Monday, June 20, 2011

The jigsaw which becomes a novel

A couple of years I took part in a creative writing course. The woman conducting the course gave the participants a copy of her published book carrying the name; Jigsaw.

Editing is a bit like putting a jigsaw together. You have all the pieces, you might even have the puzzle nearly completed, however a few pieces look out of place; they don't seem to fit properly where you put them. OK there you go; you take those pieces out and put them aside. You fiddle around with some other pieces you hope will fit better. In the process you come to the conclusion the situation is actually far worse than you anticipated.
Panic stricken you throw yourself in front of a passing bus. You've put so much time and effort in writing and editing the story it is driving you crazy.

I found a solution for this problem many writers suffer from; I have a print out of the complete book, going over each page I divide them in different sections.
I color each passage with a separate color;
  • red for action/conflict.
  • purple for discussions
  • green for descriptions
  • brown for memories/flashbacks/dreams
  • blue for anything else

So with the colour pencils out I am able to see which piece of the puzzle is where in the current draft. When making a real jigsaw puzzle I begin with the border and the corners, this gives the jigsaw a strong foundation and all the other pieces fit inside the border. You know if you've read J.A Konrath's tips you  put action or conflict in your first chapter, later you can play with different color combinations to see what suits best to keep the story flowing.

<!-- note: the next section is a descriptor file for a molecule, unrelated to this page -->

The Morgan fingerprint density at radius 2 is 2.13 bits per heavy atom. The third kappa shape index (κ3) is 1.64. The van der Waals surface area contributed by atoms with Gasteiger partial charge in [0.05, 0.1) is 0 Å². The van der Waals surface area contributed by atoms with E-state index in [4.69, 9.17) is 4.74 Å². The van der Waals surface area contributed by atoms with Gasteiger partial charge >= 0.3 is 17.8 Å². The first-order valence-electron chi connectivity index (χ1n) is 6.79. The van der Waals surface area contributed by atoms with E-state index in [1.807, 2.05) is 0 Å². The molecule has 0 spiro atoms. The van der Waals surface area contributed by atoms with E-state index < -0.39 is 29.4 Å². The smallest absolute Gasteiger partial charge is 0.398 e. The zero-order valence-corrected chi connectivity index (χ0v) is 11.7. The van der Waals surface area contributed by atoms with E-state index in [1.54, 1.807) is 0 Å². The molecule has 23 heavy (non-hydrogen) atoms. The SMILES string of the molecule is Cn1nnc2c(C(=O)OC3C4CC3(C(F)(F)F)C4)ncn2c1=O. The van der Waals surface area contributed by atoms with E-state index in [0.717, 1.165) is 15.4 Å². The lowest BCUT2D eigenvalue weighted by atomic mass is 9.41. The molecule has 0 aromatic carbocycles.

Sunday, June 19, 2011

Tips from J.A. Konrath

Tips for the first chapter

  1. Make sure the first chapter starts with action.
  2. Show, don't tell. This means you don't need a one paragraph description of a bedroom, a character's thoughts on everything, and for god's sake don't put any back story in the first chapter.
  3. Keep it short. It doesn't have to be James Patterson short, but a ten page first chapter is better than a thirty page first chapter when it comes to grabbing attention.